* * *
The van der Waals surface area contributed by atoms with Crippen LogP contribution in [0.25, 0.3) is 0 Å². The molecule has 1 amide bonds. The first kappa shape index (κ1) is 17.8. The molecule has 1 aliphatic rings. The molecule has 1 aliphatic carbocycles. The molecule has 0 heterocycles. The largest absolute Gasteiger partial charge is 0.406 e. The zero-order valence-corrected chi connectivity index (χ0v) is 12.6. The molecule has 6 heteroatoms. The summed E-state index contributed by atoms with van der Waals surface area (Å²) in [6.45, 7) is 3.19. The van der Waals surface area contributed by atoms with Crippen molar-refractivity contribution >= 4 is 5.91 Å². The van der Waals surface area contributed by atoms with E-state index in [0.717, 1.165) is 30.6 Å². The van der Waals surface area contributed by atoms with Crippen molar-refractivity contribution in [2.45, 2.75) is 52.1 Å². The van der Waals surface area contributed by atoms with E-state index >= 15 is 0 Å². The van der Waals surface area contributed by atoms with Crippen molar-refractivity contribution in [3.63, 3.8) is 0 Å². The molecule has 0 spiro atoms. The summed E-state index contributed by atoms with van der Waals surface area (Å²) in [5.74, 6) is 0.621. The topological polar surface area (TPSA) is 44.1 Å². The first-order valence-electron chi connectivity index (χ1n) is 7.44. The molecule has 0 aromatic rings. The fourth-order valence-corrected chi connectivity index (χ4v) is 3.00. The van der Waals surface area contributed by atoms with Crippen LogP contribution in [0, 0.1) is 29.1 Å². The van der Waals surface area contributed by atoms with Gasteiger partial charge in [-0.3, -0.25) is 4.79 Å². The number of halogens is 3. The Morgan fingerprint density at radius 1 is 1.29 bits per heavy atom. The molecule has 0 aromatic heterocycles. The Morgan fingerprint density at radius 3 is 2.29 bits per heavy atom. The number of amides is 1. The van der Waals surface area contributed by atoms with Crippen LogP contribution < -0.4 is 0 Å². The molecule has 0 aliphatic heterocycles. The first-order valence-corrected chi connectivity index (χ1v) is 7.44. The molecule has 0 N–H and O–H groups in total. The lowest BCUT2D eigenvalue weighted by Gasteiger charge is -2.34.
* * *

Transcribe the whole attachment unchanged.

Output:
The van der Waals surface area contributed by atoms with Crippen LogP contribution in [0.25, 0.3) is 0 Å². The molecule has 1 amide bonds. The first kappa shape index (κ1) is 17.8. The molecule has 1 aliphatic rings. The molecule has 1 aliphatic carbocycles. The molecule has 0 heterocycles. The largest absolute Gasteiger partial charge is 0.406 e. The zero-order valence-corrected chi connectivity index (χ0v) is 12.6. The molecule has 6 heteroatoms. The summed E-state index contributed by atoms with van der Waals surface area (Å²) in [6.45, 7) is 3.19. The van der Waals surface area contributed by atoms with Crippen molar-refractivity contribution >= 4 is 5.91 Å². The van der Waals surface area contributed by atoms with E-state index in [0.717, 1.165) is 30.6 Å². The van der Waals surface area contributed by atoms with Crippen molar-refractivity contribution in [2.45, 2.75) is 52.1 Å². The van der Waals surface area contributed by atoms with E-state index >= 15 is 0 Å². The van der Waals surface area contributed by atoms with Crippen molar-refractivity contribution in [3.63, 3.8) is 0 Å². The molecule has 0 spiro atoms. The summed E-state index contributed by atoms with van der Waals surface area (Å²) in [5.74, 6) is 0.621. The topological polar surface area (TPSA) is 44.1 Å². The first-order valence-electron chi connectivity index (χ1n) is 7.44. The molecule has 0 aromatic rings. The fourth-order valence-corrected chi connectivity index (χ4v) is 3.00. The van der Waals surface area contributed by atoms with Crippen LogP contribution in [0, 0.1) is 29.1 Å². The van der Waals surface area contributed by atoms with Gasteiger partial charge in [-0.3, -0.25) is 4.79 Å². The number of halogens is 3. The Morgan fingerprint density at radius 1 is 1.29 bits per heavy atom. The molecule has 0 aromatic heterocycles. The Morgan fingerprint density at radius 3 is 2.29 bits per heavy atom. The number of amides is 1. The van der Waals surface area contributed by atoms with Crippen LogP contribution < -0.4 is 0 Å². The molecule has 0 aliphatic heterocycles. The first-order valence-corrected chi connectivity index (χ1v) is 7.44. The molecule has 0 N–H and O–H groups in total. The lowest BCUT2D eigenvalue weighted by Gasteiger charge is -2.34.